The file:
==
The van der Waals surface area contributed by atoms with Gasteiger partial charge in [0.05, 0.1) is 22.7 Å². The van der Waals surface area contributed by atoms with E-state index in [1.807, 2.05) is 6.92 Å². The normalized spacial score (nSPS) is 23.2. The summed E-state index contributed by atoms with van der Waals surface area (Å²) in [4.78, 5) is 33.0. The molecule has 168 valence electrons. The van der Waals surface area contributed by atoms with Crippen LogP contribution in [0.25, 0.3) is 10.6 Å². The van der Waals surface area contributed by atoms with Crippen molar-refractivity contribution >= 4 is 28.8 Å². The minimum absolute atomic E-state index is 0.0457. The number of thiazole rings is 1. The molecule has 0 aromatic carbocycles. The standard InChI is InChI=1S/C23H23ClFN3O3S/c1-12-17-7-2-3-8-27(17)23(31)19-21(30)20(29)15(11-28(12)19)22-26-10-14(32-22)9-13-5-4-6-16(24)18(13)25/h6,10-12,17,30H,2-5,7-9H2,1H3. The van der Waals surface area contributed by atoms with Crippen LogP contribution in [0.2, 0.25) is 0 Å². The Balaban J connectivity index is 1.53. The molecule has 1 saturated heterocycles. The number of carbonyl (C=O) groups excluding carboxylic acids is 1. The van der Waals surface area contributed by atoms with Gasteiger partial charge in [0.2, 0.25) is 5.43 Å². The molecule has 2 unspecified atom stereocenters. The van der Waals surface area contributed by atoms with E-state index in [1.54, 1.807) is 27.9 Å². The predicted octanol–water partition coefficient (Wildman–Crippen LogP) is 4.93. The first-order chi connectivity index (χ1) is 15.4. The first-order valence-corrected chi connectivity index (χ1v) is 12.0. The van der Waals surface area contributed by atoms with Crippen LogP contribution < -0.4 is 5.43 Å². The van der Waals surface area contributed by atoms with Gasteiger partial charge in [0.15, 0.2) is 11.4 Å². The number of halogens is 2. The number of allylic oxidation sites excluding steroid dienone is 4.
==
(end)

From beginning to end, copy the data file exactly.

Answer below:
The van der Waals surface area contributed by atoms with Gasteiger partial charge in [0.05, 0.1) is 22.7 Å². The van der Waals surface area contributed by atoms with E-state index in [1.807, 2.05) is 6.92 Å². The normalized spacial score (nSPS) is 23.2. The summed E-state index contributed by atoms with van der Waals surface area (Å²) in [4.78, 5) is 33.0. The molecule has 168 valence electrons. The van der Waals surface area contributed by atoms with Crippen LogP contribution in [0.25, 0.3) is 10.6 Å². The van der Waals surface area contributed by atoms with Crippen molar-refractivity contribution >= 4 is 28.8 Å². The minimum absolute atomic E-state index is 0.0457. The number of thiazole rings is 1. The molecule has 0 aromatic carbocycles. The standard InChI is InChI=1S/C23H23ClFN3O3S/c1-12-17-7-2-3-8-27(17)23(31)19-21(30)20(29)15(11-28(12)19)22-26-10-14(32-22)9-13-5-4-6-16(24)18(13)25/h6,10-12,17,30H,2-5,7-9H2,1H3. The van der Waals surface area contributed by atoms with Crippen LogP contribution in [0.2, 0.25) is 0 Å². The Balaban J connectivity index is 1.53. The molecule has 1 saturated heterocycles. The number of carbonyl (C=O) groups excluding carboxylic acids is 1. The van der Waals surface area contributed by atoms with Gasteiger partial charge in [0.2, 0.25) is 5.43 Å². The molecule has 2 unspecified atom stereocenters. The van der Waals surface area contributed by atoms with E-state index in [1.54, 1.807) is 27.9 Å². The predicted octanol–water partition coefficient (Wildman–Crippen LogP) is 4.93. The first-order chi connectivity index (χ1) is 15.4. The first-order valence-corrected chi connectivity index (χ1v) is 12.0. The van der Waals surface area contributed by atoms with Crippen LogP contribution < -0.4 is 5.43 Å². The van der Waals surface area contributed by atoms with Gasteiger partial charge in [0.15, 0.2) is 11.4 Å². The number of halogens is 2. The number of allylic oxidation sites excluding steroid dienone is 4.